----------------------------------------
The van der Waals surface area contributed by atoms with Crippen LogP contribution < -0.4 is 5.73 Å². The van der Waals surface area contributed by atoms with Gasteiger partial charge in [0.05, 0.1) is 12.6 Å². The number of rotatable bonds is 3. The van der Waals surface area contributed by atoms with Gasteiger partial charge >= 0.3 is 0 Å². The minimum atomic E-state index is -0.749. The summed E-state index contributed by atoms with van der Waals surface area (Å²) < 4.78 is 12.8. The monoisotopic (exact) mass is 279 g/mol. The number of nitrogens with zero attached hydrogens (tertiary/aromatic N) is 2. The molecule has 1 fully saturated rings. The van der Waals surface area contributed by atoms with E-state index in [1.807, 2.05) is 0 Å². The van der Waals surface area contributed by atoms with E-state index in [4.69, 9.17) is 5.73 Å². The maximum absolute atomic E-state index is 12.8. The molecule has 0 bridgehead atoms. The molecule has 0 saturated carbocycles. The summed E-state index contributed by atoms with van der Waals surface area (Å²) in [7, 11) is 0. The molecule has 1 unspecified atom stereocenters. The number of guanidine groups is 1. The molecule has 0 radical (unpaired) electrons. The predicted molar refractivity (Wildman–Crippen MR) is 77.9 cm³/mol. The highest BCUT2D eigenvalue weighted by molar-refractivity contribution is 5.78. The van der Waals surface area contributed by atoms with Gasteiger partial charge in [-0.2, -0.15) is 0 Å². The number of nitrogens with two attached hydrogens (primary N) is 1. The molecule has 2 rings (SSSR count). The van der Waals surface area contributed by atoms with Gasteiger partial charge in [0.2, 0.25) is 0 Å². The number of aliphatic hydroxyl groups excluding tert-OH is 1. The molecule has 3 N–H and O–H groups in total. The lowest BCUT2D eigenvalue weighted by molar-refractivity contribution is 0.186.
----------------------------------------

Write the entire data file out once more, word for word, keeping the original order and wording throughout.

The van der Waals surface area contributed by atoms with Crippen LogP contribution < -0.4 is 5.73 Å². The van der Waals surface area contributed by atoms with Gasteiger partial charge in [0.05, 0.1) is 12.6 Å². The number of rotatable bonds is 3. The van der Waals surface area contributed by atoms with Gasteiger partial charge >= 0.3 is 0 Å². The minimum atomic E-state index is -0.749. The summed E-state index contributed by atoms with van der Waals surface area (Å²) < 4.78 is 12.8. The monoisotopic (exact) mass is 279 g/mol. The number of nitrogens with zero attached hydrogens (tertiary/aromatic N) is 2. The molecule has 1 fully saturated rings. The van der Waals surface area contributed by atoms with E-state index in [1.807, 2.05) is 0 Å². The van der Waals surface area contributed by atoms with E-state index in [4.69, 9.17) is 5.73 Å². The maximum absolute atomic E-state index is 12.8. The molecule has 0 bridgehead atoms. The molecule has 0 saturated carbocycles. The summed E-state index contributed by atoms with van der Waals surface area (Å²) in [7, 11) is 0. The molecule has 1 unspecified atom stereocenters. The number of guanidine groups is 1. The molecule has 0 radical (unpaired) electrons. The predicted molar refractivity (Wildman–Crippen MR) is 77.9 cm³/mol. The highest BCUT2D eigenvalue weighted by molar-refractivity contribution is 5.78. The van der Waals surface area contributed by atoms with Gasteiger partial charge in [-0.2, -0.15) is 0 Å². The number of nitrogens with two attached hydrogens (primary N) is 1. The molecule has 2 rings (SSSR count). The van der Waals surface area contributed by atoms with Gasteiger partial charge in [0.2, 0.25) is 0 Å². The number of aliphatic hydroxyl groups excluding tert-OH is 1. The molecule has 3 N–H and O–H groups in total. The lowest BCUT2D eigenvalue weighted by molar-refractivity contribution is 0.186.